Sign up for IQ Index
The latest industry news to your inbox.
Sprenger has been ordered to pay €467,000 to Suisa after being found guilty of misrepresenting the finances of now-bankrupt Free & Virgin
By IQ on 20 Apr 2017
Veteran Swiss promoter Harry Sprenger, whose Free & Virgin Group went into liquidation in October 2011, has been handed a 20-month suspended sentence by a Zurich court after being found guilty of fraud and financial mismanagement.
Sprenger – who also promoted the local leg of the now-defunct Sonisphere festival through his Outfield Productions (OP) company – was additionally sentenced to three years’ probation after a cantonal court ruled on 7 April he had deliberately misrepresented the profitability of Sonisphere and under-reported concert revenues to collection society Suisa, which accused him in 2012 of causing “seven-digit losses to composers, lyricists and publishers”.
Sprenger (pictured) was ordered to pay Suisa 500,000 Fr. (€466,780).
According to Swiss news agency ATS, weak ticket sales for Sonisphere 2011 (headlined by Iron Maiden, Slipknot and Alice Cooper) were a major contributor to the bankruptcy of both Free & Virgin and Outfield Productions.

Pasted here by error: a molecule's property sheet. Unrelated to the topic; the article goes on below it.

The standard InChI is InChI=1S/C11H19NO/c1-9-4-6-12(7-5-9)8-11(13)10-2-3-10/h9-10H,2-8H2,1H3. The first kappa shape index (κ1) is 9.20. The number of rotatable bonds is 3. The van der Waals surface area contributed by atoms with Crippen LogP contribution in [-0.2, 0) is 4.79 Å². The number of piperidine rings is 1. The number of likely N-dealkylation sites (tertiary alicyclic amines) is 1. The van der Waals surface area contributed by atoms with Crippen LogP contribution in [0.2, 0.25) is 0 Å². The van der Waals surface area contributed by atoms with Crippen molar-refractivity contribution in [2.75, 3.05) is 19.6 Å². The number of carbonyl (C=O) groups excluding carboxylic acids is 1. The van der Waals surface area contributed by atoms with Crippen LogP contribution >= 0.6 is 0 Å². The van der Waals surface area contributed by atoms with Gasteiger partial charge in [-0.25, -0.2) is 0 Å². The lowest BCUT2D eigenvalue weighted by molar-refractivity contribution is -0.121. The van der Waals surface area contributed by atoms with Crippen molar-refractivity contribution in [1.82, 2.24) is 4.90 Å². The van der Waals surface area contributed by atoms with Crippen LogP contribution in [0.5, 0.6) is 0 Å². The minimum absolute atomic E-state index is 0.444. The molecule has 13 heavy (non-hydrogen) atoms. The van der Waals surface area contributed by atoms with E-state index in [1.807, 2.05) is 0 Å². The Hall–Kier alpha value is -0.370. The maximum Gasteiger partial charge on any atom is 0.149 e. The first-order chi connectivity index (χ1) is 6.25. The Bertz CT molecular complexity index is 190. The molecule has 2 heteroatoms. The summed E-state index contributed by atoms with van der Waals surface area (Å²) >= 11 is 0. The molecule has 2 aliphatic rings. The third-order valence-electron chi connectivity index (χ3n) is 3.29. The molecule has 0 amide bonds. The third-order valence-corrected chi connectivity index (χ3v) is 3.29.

“We reduced costs and changed the location. I felt like it was going to work out”
The canton’s public prosecutor described how only 10,000 of a possible 30,000 tickets were sold during the pre-sale; to make up the shortfall, Sprenger took 250,000 Fr. out of Free & Virgin and lent it to OP. This, argued the prosecutor, “destroyed the two companies”, with the festival clearly unprofitable and Sprenger having no way to pay back the loan.
However, Sprenger countered that that he had done everything in his power to make the festival a success. “We reduced costs and changed the location,” he told the court, according to ATS. “I felt like it was going to [work out].” He added that cancelling Sonisphere would have also led to the bankruptcy of Free & Virgin.
Sprenger, now at ACT Entertainment, did not return a request for comment.
Get more stories like this in your inbox by signing up for IQ Index, IQ’s free email digest of essential live music industry news.